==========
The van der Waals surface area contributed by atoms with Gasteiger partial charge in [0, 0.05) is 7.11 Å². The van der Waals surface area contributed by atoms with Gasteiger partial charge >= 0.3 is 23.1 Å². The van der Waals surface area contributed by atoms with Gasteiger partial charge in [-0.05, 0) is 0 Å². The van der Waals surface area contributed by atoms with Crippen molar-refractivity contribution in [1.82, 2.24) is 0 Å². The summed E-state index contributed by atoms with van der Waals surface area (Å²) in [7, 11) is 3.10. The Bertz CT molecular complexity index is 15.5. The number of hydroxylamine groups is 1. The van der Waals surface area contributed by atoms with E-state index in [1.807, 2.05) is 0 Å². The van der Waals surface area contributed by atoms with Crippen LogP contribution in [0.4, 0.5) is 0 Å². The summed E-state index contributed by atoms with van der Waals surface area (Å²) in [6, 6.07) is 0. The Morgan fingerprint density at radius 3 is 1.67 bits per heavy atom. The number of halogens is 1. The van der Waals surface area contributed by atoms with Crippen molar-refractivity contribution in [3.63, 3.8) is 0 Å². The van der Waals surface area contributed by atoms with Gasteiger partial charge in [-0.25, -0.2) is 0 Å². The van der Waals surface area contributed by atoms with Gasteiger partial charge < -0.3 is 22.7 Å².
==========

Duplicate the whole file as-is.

The van der Waals surface area contributed by atoms with Gasteiger partial charge in [0, 0.05) is 7.11 Å². The van der Waals surface area contributed by atoms with Gasteiger partial charge >= 0.3 is 23.1 Å². The van der Waals surface area contributed by atoms with Gasteiger partial charge in [-0.05, 0) is 0 Å². The van der Waals surface area contributed by atoms with Crippen molar-refractivity contribution in [1.82, 2.24) is 0 Å². The summed E-state index contributed by atoms with van der Waals surface area (Å²) in [7, 11) is 3.10. The Bertz CT molecular complexity index is 15.5. The number of hydroxylamine groups is 1. The van der Waals surface area contributed by atoms with E-state index in [1.807, 2.05) is 0 Å². The van der Waals surface area contributed by atoms with Crippen LogP contribution in [0.4, 0.5) is 0 Å². The summed E-state index contributed by atoms with van der Waals surface area (Å²) in [6, 6.07) is 0. The Morgan fingerprint density at radius 3 is 1.67 bits per heavy atom. The number of halogens is 1. The van der Waals surface area contributed by atoms with Crippen molar-refractivity contribution in [3.63, 3.8) is 0 Å². The van der Waals surface area contributed by atoms with Gasteiger partial charge in [-0.25, -0.2) is 0 Å². The van der Waals surface area contributed by atoms with Gasteiger partial charge < -0.3 is 22.7 Å².